Levin, 65, said last month he will retire after leading New Haven, Connecticut-based Yale for 20 years, and Dartmouth is searching for a new president after Kim left the Hanover, New Hampshire-based school on July 1 to run the World Bank.
Tilghman appointed several women to prominent positions at Princeton and two have become presidents of Ivy League institutions. Economist Paxson, 52, became president of Brown University in Providence, Rhode Island, on July 1. She replaced Ruth Simmons, who led the school for more than a decade. Paxson was appointed by Tilghman to run the Woodrow Wilson School of Public and International Affairs at Princeton.
Tilghman’s former provost, Amy Gutmann, became president of the University of Pennsylvania in 2004.
The job searches aren’t confined to the Ivy League, with open presidencies and chancellorships at major research schools including the University of California, Berkeley, Carnegie Mellon University in Pittsburgh and the University of Wisconsin.
“There are a relatively small number of people who have the scholarly credentials and administrative experience to lead these great institutions,” said Lawrence Bacow, who led Tufts University in Medford, Massachusetts, for a decade before retiring last year.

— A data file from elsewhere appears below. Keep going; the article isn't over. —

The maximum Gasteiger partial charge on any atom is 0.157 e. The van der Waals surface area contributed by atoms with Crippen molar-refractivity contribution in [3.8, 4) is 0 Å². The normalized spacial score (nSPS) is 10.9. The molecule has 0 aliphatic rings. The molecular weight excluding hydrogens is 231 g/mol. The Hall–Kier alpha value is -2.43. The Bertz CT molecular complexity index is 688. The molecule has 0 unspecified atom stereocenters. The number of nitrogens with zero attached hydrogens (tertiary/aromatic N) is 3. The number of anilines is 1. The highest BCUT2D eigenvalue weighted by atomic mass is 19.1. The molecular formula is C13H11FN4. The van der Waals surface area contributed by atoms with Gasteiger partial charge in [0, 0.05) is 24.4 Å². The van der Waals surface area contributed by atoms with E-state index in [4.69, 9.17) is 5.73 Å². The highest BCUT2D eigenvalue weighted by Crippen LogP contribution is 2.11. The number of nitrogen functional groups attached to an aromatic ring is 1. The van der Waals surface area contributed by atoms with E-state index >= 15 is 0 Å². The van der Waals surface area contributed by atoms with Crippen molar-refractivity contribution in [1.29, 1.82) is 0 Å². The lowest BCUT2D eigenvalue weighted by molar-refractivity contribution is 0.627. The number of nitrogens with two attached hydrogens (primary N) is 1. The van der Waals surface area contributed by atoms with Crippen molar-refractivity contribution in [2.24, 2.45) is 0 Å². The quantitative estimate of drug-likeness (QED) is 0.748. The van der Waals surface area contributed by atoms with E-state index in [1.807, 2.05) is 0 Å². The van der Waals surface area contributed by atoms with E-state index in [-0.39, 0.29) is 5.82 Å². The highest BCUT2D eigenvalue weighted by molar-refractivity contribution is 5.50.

“These are always difficult jobs but especially now when state and federal support for higher education is in jeopardy,” said Bacow, now president-in-residence at Harvard’s Graduate School of Education and a member of the Harvard Corp.
The leaders who will fill the Ivy vacancies are likely to focus on issues related to technology, business models, cost containment and globalization, said Richard Chait, emeritus professor of education at the Harvard Graduate School of Education.
“In every era, there are always going to be challenges and problems,” Chait said. “You can think back to an era in the ’60s when there was student unrest and demands for greater participation, racial integration of school and demands for relevance in the curriculum. Every generation will have these issues.”